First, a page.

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One of the buzzwords of the 21st century is “gratitude.”
If we are grateful in every possible situation, we attract more positivity and good things in life. We maintain gratitude journals, express our gratitude on thanksgiving days, and do many other things just because we are grateful to someone, as they did something good for us in the past.
But what do people do and expect when they are on the receiving end of gratitude? Expecting a grateful behavior for a favor we did is a general human trait. But some people expect it way too much, almost making the lives of the people who received the favor miserable.
We often see this kind of behavior from people at the workplace, friends, and even family. They constantly remind us how grateful we should be for the favor they did to us. “I have done everything for you, and look at how ungrateful you are,” is a typical statement we hear from fathers, mothers, brothers, husbands, wives, teachers, and bosses.
Those people want us to acknowledge the favor we received every single day, obeying every single order of theirs. They almost want us to act as servants, creating pressure, subjecting us to guilt, frustration, moral dilemma, confusion, and anger.
Most of us tolerate such toxic behavior in the name of gratitude. This kind of pressure leads to low self-esteem and anxiety and finally leads to meltdowns and numbness.
In the 18th century, a new race emerged in Europe and America as “grateful slavery.” This means Africans who were slaves were grateful to their masters who treated them kindly, which further reinforced white supremacy over other races. But slavery is still slavery. This internalized the attitude that we are lesser than our master in every means, them treating us kindly is a favor, and we should be grateful for the rest of our lives. But this misinforms humans about their basic rights.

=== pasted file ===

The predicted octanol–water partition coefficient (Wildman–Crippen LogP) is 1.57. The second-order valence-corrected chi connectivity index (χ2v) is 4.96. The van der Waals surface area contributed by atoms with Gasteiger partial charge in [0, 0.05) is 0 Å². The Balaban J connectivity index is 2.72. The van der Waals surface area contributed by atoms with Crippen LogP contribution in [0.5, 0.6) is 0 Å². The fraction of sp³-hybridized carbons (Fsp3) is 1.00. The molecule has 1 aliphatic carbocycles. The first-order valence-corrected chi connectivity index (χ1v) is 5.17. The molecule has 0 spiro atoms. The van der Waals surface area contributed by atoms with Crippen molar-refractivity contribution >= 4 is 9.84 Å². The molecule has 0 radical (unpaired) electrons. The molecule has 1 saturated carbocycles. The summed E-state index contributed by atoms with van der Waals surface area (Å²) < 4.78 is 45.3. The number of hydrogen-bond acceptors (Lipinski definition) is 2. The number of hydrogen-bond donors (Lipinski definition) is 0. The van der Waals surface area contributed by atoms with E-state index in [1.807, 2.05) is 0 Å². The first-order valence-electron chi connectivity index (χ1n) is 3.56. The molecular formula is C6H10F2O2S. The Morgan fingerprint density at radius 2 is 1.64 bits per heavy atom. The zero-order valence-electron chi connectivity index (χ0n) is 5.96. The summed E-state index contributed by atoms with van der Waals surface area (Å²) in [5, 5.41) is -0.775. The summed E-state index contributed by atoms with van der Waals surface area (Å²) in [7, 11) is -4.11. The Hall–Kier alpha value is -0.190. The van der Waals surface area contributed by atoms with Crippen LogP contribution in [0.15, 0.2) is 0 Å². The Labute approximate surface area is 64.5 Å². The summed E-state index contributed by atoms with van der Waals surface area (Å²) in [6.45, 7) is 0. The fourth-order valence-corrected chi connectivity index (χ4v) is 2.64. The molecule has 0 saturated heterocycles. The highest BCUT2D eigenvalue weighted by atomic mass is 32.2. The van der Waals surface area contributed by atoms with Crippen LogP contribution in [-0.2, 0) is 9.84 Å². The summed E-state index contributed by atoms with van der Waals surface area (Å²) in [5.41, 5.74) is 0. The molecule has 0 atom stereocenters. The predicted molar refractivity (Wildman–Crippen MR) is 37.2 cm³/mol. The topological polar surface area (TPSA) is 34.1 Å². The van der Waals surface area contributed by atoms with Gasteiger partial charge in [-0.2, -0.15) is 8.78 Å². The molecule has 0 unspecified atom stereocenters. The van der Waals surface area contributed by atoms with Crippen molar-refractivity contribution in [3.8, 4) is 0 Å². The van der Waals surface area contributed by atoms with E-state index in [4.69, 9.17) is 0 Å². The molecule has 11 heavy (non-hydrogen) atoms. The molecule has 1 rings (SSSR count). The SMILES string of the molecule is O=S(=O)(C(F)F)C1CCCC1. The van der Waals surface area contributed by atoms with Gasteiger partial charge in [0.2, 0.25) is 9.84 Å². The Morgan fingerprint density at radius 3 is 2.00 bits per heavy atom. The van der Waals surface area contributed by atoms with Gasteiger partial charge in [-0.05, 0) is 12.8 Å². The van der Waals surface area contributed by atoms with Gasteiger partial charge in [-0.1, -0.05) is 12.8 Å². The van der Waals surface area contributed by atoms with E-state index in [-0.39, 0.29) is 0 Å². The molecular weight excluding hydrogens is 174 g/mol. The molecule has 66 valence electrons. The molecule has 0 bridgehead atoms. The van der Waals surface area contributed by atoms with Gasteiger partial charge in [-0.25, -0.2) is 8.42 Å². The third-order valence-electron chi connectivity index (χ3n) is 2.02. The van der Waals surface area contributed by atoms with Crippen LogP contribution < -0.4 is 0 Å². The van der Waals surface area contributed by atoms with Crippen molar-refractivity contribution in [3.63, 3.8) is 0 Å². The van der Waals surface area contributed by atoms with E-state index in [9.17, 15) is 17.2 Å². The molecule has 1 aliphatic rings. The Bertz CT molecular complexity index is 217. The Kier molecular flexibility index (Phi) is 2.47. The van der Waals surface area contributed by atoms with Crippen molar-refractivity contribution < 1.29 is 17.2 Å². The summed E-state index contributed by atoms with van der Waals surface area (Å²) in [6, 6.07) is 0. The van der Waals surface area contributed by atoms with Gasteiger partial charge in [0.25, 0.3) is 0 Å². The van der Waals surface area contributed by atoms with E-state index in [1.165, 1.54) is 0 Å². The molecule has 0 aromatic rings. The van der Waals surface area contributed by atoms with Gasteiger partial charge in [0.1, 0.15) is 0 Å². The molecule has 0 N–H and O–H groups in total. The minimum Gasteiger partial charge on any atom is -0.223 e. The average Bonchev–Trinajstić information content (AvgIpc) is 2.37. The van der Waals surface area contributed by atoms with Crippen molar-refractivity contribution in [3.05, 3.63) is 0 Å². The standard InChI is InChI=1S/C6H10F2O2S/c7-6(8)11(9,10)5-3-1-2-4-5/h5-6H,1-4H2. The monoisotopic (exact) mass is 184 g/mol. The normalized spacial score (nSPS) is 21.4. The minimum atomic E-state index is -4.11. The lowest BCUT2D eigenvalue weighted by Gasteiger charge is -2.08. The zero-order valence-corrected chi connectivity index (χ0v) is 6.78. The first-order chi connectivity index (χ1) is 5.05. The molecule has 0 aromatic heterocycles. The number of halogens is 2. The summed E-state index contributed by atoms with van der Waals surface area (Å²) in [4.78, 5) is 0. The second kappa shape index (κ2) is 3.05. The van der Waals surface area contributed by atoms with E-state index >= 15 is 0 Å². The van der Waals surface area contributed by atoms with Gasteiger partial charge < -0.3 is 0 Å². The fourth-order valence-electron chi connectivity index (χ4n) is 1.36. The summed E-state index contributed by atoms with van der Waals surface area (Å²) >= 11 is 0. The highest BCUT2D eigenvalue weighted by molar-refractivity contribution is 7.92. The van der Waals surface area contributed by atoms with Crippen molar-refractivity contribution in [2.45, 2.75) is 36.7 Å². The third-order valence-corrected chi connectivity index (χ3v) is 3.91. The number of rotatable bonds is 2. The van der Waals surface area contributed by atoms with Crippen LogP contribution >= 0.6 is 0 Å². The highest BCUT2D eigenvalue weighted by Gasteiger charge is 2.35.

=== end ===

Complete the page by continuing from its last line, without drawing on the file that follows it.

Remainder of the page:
It keeps both parties away from the reality of what is humanly right and what is wrong. This kind of gratitude is always dangerous for the mental health of the receiver. We see this use of power and control not only at the national and international levels but also in families.
This is why our traditions teach us an important lesson to forget what good we have done to people but remember what good others have done to us. The power of gratitude always lies in the goodness of the one who receives it but never in the one who expects it.
To summarize, nobody owes anyone anything. Doing good to others when we can is a basic human trait and a responsibility—not a godly act. Hence, if someone did a favor for us, they are not our masters and we are not their slaves. It is a toxic trait and has to be identified before it wrecks us down.
My husband always naughtily sings a Hindi song that says, “Meherbani Nahi, Tumhara Pyaar manga hai,” which translates as, “I didn’t ask for your grace (sympathy), but I asked for love.”
Nobody is doing meherbani by being a good boss, husband, wife, in-law, or friend.
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